Jan.30, 2014

3D printing pedals confidently into the world of customized bicycle manufacturing this week as UK metal-based additive manufacturer Renishaw and British design firm Empire Cycles announce their 3D printed mountain bike frame.

3D printing has already been used to make frame parts and accessories for bicycles using metals and plastics, but this mountain bike frame – which is based on Empire's MX6 design and 33% lighter than the original prototype – breaks out of the peloton.

The bicycle frame was 3D printed in sections using titanium alloy and then sleeved and bonded together – a process which the company says offers several advantages in design freedom, construction and performance.

But, their real trick in the design process is called "topological optimization" which they use to determine the "logical place" (hence "topo" – Greek for "place") for design materials. This usually happens using iterative steps and element analysis.

They start with a basic design and then remove material from areas of low stress which creates a new design that is lightweight and strong.

Images credit: Renishaw

3D printing technology allows Renishaw and Empire Cycles to produce rapid iterations and provides flexibility to make design improvements up until production. 3D printing is also ideal for producing a bicycle frame with complex shapes, hollow structures, and customized features for its rider.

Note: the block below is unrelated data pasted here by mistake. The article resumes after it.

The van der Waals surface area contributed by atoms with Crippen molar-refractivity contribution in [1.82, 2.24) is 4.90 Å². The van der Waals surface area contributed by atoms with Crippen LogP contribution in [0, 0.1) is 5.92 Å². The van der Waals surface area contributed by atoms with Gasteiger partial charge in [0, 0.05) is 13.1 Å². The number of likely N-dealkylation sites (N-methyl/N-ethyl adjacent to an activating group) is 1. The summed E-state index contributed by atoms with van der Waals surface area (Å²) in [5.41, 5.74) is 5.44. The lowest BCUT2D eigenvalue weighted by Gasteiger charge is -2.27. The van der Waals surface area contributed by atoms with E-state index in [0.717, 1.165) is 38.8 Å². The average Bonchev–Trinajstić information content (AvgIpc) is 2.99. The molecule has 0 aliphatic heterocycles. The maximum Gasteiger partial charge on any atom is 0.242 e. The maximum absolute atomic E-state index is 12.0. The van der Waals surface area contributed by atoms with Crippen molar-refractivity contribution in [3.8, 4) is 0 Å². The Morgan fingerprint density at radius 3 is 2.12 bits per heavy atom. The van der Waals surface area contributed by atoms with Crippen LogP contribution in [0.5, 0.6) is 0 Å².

The frame was printed on a Renishaw AM250 laser melting system in titanium alloy – a material which is strong, durable, and lightweight. According to Renishaw's case study, additively manufacturing the frame using titanium makes the parts denser – and thus stronger – than if they were cast.

All mountain bike frames were tested using European standards maintained by CEN. So this 3D printed bike frame has been proven trustworthy in the wild.

With the 3D printed MX6 bicycle frame, Renishaw and Empire Cycles showcase the abilities of their companies – as well as 3D printing technology – to improve upon existing design and manufacturing processes. 3D printing may be used to produce strong, lightweight, customized bikes more quickly.

This bike may be a sign that 3D printing is gearing up for a more wide-spread entrance into customized bicycle manufacturing.

Posted in 3D Printing Applications



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Andreas wrote at 1/31/2014 9:46:08 AM:

I'm curious what the price tag on a printed titanium frame would be. I know how expensive downhill and enduro frames for professional riders can get, but thats mainly because the production volumes are very small and most of it is done by manual labor. Is this printed frame offering competitive prices in that market, or is it even cheaper to get a custom frame fabricated in a printer?

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